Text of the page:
2.4. Ecosystem Respiration Calculation
 Ecosystem respiration (ER) was calculated using the intercept parameter (y0) of the light response curve for PAR < 200 μ mol m−2 s−1, approximated as linear, for daily intervals during summer 2005, 2006, 2007, and 2008. Only data from July and August were used, as June in the high Arctic is characterized by fairly high radiation at “night” making regression of NEE and PAR problematic. Only days with sufficient data (e.g., >8 points) to provide regressions of NEE on PAR resulting in a p < 0.05, were used to estimate respiration rates. The ER estimated with this linear model was compared to direct measurements of respiration using opaque chambers [Zona et al., 2011a], see results. Detailed investigation of the environmental controls on ER and chamber measurements is provided by Zona et al. [2011a].
2.5. Environmental Variables
 Micrometeorological variables were recorded continuously at each manipulation site. These variables included: 1) soil moisture at three depths: 0–30 cm, 0–10 cm, 20–30 cm, in five different locations; 2) soil temperature in nine locations at six different depths: at surface, 1 cm, 5 cm, 10 cm, 20 cm and 30 cm below surface; 3) air temperature and RH at three different heights: 0.46, 1.6 and 2.95 m above the ground; 4) solar radiation, photosynthetic active radiation (PAR), and net radiation at 1.5 m above the surface: 5) soil heat flux at 2 cm below the surface at five different locations; and 6) precipitation 20–30 cm above the ground in one location. A more detailed description of the instruments is provided by Zona et al. , and details on the spatial heterogeneity of some of these environmental variables is discussed by Zona et al. [2011a].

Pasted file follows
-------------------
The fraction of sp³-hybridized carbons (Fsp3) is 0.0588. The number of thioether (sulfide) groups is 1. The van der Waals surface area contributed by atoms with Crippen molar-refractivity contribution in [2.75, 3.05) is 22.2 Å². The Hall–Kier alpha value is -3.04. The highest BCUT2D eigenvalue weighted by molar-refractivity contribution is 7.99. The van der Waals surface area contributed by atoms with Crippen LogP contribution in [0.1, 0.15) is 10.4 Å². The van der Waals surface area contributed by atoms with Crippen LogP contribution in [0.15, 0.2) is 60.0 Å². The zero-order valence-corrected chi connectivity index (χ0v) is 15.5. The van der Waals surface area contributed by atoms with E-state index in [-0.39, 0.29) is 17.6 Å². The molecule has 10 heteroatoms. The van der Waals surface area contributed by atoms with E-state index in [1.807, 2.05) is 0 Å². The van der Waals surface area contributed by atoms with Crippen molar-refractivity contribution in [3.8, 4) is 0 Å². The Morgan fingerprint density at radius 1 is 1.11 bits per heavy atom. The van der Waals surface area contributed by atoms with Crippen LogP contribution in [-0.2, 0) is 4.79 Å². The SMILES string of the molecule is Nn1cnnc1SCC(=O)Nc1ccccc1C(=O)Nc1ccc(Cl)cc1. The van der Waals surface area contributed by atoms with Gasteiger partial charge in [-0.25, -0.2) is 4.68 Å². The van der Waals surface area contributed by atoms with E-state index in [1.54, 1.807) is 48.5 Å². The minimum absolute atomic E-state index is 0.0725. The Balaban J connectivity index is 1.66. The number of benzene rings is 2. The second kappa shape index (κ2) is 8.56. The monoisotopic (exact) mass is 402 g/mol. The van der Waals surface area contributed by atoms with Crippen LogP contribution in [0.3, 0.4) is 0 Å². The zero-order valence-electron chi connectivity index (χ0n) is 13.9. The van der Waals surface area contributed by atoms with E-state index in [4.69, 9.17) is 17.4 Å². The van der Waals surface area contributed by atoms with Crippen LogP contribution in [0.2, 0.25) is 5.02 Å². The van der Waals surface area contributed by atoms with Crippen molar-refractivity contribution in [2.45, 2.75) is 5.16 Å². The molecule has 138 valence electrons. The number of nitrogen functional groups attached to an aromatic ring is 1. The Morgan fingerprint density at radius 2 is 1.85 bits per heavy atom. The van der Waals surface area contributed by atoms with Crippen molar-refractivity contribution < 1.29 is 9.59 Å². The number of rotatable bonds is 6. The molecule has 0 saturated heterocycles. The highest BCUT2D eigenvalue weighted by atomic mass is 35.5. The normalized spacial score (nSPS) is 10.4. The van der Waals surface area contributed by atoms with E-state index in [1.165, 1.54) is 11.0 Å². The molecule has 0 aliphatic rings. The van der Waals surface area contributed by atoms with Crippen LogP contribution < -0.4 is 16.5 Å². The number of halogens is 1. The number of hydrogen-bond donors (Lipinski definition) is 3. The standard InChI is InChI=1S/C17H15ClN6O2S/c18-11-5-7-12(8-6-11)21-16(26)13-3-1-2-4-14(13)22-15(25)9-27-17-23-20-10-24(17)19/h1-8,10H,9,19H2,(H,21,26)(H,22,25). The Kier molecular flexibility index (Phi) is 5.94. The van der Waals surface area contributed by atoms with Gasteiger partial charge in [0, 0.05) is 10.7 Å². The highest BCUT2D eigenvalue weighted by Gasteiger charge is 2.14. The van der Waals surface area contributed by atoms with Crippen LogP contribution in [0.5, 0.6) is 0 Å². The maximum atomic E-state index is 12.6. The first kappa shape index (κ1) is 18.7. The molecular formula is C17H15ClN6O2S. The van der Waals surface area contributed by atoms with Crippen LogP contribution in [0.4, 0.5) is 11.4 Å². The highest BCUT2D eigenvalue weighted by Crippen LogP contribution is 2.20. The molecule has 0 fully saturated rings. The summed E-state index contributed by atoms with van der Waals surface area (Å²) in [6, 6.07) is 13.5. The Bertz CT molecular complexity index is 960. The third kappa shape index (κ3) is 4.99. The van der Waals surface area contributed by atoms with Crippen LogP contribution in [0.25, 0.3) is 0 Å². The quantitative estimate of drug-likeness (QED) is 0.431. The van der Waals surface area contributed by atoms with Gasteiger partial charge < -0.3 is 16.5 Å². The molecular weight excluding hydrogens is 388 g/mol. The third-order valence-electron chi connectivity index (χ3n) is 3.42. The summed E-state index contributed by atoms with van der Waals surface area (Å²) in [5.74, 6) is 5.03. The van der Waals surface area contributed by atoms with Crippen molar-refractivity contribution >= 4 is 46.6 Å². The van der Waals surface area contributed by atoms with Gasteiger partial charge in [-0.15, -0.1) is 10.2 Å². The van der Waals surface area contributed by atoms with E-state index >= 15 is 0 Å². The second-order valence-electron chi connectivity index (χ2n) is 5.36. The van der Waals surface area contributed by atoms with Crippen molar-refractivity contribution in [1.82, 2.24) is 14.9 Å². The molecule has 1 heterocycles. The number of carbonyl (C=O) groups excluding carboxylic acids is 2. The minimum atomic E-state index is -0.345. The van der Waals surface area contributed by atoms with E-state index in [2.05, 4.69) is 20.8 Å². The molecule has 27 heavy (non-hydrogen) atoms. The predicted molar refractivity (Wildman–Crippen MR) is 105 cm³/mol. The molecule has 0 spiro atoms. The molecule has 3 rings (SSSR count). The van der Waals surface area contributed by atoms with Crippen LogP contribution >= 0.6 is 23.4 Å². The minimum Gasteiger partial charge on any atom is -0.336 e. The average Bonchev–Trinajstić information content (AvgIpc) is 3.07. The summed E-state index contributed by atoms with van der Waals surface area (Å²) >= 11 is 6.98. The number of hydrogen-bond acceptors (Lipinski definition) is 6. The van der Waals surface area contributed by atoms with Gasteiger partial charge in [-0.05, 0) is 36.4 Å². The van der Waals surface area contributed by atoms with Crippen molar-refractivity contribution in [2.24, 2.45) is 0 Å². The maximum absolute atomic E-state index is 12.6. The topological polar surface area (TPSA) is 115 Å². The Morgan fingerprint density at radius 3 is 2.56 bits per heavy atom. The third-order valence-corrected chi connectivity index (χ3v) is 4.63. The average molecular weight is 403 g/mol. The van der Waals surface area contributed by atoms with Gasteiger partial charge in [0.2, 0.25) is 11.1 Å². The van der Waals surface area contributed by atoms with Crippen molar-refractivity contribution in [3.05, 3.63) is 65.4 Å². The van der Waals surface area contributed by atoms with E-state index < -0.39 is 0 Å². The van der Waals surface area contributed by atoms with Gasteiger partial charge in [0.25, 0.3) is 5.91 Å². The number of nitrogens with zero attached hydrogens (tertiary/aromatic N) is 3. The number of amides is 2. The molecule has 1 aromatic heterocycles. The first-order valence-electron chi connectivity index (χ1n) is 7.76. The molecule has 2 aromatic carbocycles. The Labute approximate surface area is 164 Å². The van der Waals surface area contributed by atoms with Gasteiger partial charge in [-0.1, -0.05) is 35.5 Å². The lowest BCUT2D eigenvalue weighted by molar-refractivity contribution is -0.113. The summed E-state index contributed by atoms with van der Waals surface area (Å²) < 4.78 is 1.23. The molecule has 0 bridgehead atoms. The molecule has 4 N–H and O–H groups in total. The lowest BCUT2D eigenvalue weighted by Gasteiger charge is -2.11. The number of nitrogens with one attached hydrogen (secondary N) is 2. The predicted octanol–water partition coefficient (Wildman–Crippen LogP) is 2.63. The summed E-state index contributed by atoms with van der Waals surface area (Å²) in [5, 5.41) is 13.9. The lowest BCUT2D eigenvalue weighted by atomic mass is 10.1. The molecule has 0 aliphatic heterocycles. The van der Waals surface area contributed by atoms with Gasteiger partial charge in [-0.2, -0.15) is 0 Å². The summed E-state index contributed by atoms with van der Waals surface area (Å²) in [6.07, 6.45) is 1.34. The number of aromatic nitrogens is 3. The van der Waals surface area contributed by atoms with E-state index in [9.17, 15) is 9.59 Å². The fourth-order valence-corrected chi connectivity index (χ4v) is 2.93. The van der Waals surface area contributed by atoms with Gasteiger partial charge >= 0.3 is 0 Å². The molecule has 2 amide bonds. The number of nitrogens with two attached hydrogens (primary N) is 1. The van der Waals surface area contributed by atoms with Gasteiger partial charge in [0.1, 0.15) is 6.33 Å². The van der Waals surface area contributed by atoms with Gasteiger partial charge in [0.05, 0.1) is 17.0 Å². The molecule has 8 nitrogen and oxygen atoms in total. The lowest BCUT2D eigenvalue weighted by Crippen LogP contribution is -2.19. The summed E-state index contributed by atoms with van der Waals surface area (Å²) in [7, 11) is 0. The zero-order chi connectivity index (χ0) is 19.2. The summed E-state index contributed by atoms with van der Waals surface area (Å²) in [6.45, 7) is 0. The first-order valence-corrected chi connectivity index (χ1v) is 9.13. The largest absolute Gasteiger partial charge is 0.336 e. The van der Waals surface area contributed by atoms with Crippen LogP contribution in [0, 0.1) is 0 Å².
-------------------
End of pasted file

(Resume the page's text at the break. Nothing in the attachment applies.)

Considering the large heterogeneity in the landscape we also measured soil temperature manually in summer 2008 (at 5 cm below the surface) weekly in the first 200 m from the eddy towers, every ∼4 m from the eddy towers (with an alternating sampling scheme starting from either 0 or 2 m from the tower, for a total number of 51 sampling points per week, see Figure 2). As the time required to complete each transect was more than 3 h, each site (North, Central, and South) was measured on a consecutive day during each week, limiting the temporal overlap of these measurements, and possibly biasing their comparison. As previously mentioned, the same sampling scheme was applied to thaw depth and water table, but their variation over three consecutive days was much less then the temperature variation, limiting this bias.
2.6. Soil Organic Carbon and Anaerobic Soil Respiration in Different Soil Layers